#Okay100Women

EVELYN NGUGI

OkayAfrica's 100 Women celebrates African women who are making waves, shattering ceilings, and uplifting their communities.

Evelyn Ngugi is a first-generation Kenyan digital storyteller and social media breakout star who caught Beyoncé’s attention with her reaction video to the star’s visual album. Based in Texas, she takes the cake for cracking people up all over the world with her witty pop culture critiques.




Clips from Ngugi’s video played on Queen Bey’s tour, which won the humorous woman many fans and a deal with Audible. Ngugi is proof that young people can create their own buzz online with interesting content and an authentic voice.



From YouTube to Twitter, Ngugi is the woke personality you need on your feed. To date, the BBC has interviewed her and she even has a co-sign from Luvvie Ajayi, who praised Ngugi on her blog, Awesomely Luvvie.



When she is not working her day job, Ngugi is co-producing her non-fiction series, Austin While Black and continuing to give us great content on her YouTube channel. This magical black girl is exactly what we need in 2017.



-JO

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Photo Courtesy of Uzo Aduba

100 Women: Uzo Aduba Wants to Use Her Roles to Give a Voice to the Voiceless

We talk to the Emmy-winning standout of Orange is the New Black on how to be good, just as you are.

As a child Uzoamaka Aduba was insecure about a great many things. Her name and the now-famous gap in her teeth were among the number. "My mom would try to impress upon me constantly, 'Don't you know that in Nigeria, a gap is a sign of beauty? It's a sign of intelligence.' I'm like, 'We don't live in Nigeria, mom. We live in Medfield, Massachusetts.'" Thirty-seven-year-old Aduba is quite the opposite—dramatically, if you will. Currently chatting from a mountainside village in Mendoza, Argentina, she exudes total self-possession, and is crystal clear on not just her beauty and her talent, but on what she stands for ("Equality for all. Full stop.") and even her privilege.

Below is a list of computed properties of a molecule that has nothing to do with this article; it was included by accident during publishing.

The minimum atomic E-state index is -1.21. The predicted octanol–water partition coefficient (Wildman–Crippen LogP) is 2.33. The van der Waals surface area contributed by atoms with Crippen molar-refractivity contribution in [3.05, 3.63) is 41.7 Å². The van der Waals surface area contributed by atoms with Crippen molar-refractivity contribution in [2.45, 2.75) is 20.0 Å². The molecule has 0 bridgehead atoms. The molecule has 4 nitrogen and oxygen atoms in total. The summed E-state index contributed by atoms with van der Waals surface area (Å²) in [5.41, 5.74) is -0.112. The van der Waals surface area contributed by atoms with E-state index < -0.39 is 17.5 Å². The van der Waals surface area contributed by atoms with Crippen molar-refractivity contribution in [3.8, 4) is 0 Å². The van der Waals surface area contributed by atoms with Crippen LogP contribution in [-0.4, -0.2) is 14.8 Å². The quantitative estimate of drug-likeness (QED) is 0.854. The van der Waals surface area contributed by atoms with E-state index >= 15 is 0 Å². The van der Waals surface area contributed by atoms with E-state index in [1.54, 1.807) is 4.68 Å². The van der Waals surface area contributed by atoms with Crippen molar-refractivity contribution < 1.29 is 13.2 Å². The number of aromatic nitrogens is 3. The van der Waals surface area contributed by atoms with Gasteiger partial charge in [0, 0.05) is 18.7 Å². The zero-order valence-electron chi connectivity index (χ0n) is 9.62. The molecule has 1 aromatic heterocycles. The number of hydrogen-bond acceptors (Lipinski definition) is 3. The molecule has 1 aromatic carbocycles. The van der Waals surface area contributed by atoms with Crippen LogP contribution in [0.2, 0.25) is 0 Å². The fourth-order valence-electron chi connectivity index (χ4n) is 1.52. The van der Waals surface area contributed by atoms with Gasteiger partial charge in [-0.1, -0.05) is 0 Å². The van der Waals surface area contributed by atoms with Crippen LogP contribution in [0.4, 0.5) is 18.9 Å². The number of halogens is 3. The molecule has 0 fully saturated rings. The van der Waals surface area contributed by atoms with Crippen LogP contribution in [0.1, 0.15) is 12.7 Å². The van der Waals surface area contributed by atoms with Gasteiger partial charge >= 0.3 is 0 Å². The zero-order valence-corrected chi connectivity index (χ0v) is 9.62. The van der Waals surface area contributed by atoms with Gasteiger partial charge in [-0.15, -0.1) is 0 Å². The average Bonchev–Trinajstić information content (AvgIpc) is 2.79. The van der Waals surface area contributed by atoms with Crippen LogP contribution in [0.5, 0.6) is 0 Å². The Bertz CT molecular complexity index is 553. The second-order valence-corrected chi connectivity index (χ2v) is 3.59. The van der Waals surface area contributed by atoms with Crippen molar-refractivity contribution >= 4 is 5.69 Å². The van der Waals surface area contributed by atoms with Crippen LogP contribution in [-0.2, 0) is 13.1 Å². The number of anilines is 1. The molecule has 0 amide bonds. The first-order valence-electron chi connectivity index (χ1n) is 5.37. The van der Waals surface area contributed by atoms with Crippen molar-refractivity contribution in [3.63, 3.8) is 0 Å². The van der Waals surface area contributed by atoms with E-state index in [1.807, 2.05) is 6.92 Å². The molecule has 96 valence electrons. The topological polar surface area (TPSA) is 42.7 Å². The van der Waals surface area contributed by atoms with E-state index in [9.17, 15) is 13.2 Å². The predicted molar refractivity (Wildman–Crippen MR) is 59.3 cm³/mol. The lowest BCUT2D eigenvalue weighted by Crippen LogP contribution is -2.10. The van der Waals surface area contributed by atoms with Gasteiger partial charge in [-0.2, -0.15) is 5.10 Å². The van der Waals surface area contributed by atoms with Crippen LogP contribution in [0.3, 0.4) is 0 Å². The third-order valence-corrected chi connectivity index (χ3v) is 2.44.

"Whatever I think is hard is nowhere near what hard is. First solid lesson. Anything that I considered to be difficult, I don't have to reach that far back into my history and to my community stories to know what hard really looked like," the Nigerian-American actress states in a definitive tone. "Hard is moving to a country where you know no one and have five children. Hard is surviving a civil war. Hard is surviving polio. Hard is learning how to blend into a new culture without losing your own. You understand? Me figuring out which of the seven pairs of jeans I want to wear today is not hard."

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OkayAfrica's 100 Women

Yvonne Orji and Luvvie Ajayi Welcome OkayAfrica's 100 Women 2018 Honorees

Join two of last year's 100 Women honorees in celebrating 2018 list of trailblazing African women.

OkayAfrica has officially launched our annual 100 Women list to honor the many contributions of African women globally.

Last year's inaugural list featured a group of groundbreaking African woman who continue to shape culture and expand representation, and this year is no different.

Two of the women from our 2017 list, Nigerian actor, writer and comedian Yvonne Orji and her fellow Naija sister—writer, speaker and social critic Luvvie Ajayi—took the time out to share a special message of encouragement to the new honorees.

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Photo by Seyllou/AFP via Getty Images

France Returns a 19th Century Sword Back to Senegal

The sword belonged to a Senegalese anti-colonial struggle fighter Omar Saidou Tall.

France has returned a 19th century sword back to Senegal. The sword belonged to Senegalese Islamic scholar and anti-colonial struggle fighter Omar Saidou Tall. The French Prime Minister Edouard Philippe recently handed over the sword to Senegal's President Macky Sall in a ceremony held in Dakar this past Sunday. The sword is now in the Museum of Black Civilizations of Dakar. The move comes after the Senegalese government's request for France to return more than 100 artifacts housed in French museums and France's President Emmanuel Macron subsequently commissioned a report entitled "The Restitution of African Cultural Heritage: Toward a New Relational Ethics".

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Photo by Dave Hogan/Getty Images

South Africa's Iconic Group Bongo Maffin is Set to Release a New Album

It will be the group's first album in well over a decade.

Last year, the iconic South African kwaito group Bongo Maffin, reunited after several years. They then went on to release the single "Harare" much to the delight of their numerous fans. Of course, the single was just an appetizer for everything else still to come. Thandiswa "King Tha" Mazwai, one of the members of the diverse quartet, recently confirmed that Bongo Maffin will be releasing an album on November 29th—the group's first album in well over a decade.

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